Organizers of Student Solidarity March in Pakistan charged with sedition

Hours after the Student Solidarity March saw thousands hitting streets across 50 locations in Pakistan, nearly 300 unidentified students were charged with sedition by Lahore police. One of the participants was also arrested on December 1

December 04, 2019 by Peoples Dispatch
The Student Solidarity March was successfully conducted across Pakistan on November 29, to demand the restoration of student unions. Photo: Reuters

Several organizers and participants of the historic Student Solidarity March in Pakistan, which mobilized students unions across the country, have been charged with sedition for allegedly “raising insulting remarks against the state institutes.” According to the Lahore police, charges have been leveled against 300 unidentified students. One of the participants associated with Pashtun Tahaffuz Movement, Alamgir Wazir, was also arrested on December 1. The Pashtun Tahaffuz Movement (Pashtun protection movement has been demanding rights for the community in the provinces of Khyber Pakhtunkhwa and Balochistan.)

Wazir, the acting chairperson of the Pakhtun Council, was staying in the hostel of the Punjab University when he was detained. Students associated with the Pakhtun Council have released a statement condemning the charges leveled against him. Demonstrations were also held outside the Punjab University vice-chancellor’s house, demanding his immediate release.

After being detained on Sunday, Wazir was presented in court at the Cantt Kachhery. The police requested permission to keep him in custody for a ten-day period, asserting his involvement in anti-state speech and for violating the sound systems act. The court, however, rejected this request and released him on  judicial remand.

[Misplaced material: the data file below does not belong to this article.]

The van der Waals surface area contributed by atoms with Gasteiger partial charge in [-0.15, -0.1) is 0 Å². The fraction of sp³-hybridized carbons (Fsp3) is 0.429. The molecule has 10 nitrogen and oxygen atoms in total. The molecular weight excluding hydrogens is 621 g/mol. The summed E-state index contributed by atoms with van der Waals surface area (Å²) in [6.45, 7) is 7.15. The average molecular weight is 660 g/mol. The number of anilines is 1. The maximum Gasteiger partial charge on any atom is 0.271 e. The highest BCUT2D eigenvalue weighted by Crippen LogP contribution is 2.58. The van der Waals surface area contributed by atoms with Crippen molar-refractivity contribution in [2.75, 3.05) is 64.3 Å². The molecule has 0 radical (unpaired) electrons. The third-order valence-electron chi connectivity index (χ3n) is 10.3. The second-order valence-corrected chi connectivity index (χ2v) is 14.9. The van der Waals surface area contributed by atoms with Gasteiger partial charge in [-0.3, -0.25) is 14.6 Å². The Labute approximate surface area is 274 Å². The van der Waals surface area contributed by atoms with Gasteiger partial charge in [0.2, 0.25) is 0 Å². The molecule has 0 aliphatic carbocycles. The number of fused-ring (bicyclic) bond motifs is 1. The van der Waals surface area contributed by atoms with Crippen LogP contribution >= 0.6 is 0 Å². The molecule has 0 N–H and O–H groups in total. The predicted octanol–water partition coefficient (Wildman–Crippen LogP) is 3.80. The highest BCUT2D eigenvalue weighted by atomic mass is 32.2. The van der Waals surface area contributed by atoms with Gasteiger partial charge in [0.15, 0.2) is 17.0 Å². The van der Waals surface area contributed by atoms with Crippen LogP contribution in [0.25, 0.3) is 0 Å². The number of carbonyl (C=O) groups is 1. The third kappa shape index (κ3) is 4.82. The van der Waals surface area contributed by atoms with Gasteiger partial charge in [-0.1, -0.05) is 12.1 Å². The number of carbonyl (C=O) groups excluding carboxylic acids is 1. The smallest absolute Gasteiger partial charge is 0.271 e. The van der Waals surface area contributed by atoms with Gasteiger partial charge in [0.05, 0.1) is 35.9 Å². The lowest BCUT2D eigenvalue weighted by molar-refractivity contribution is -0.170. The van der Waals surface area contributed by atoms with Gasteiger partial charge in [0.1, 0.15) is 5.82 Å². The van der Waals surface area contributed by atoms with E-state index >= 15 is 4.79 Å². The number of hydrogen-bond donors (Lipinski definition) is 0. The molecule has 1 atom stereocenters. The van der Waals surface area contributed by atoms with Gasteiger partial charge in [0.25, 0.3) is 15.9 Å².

In the first information report compiled by the Civil Lines police on behalf of the state, the names of some of the other students charged with sedition have also been mentioned, including Mohammad Shabbir, Kamil Khan, Ammar Ali Jan and Farooq Tariq. Iqbal Lala, father of the Mashal Khan, a 23-year-old student who was lynched over allegation of blasphemy in April 2017, was also charged by the police. 

The Student Solidarity March was successfully conducted across Pakistan on November 29, to demand the restoration of student unions in the country, along with the provision of better educational facilities. The government of prime minister Imran Khan responded by making statements to appease the agitating students. Former finance minister Asad Umar even hinted at plans to restore student unions. In fact, the ban on student unions was lifted by the state government of the Sindh province through an announcement on December 2.

On the other hand, the authoritarian response by the police and university administration has led to charges of doublespeak and angered the student community.

“From getting degrees cancelled, to getting abducted from campus, to getting booked under sedition charges, students and academics have faced all in just past one week for marching for Students Unions,” noted prominent human rights activist, Jibran Nasir.  

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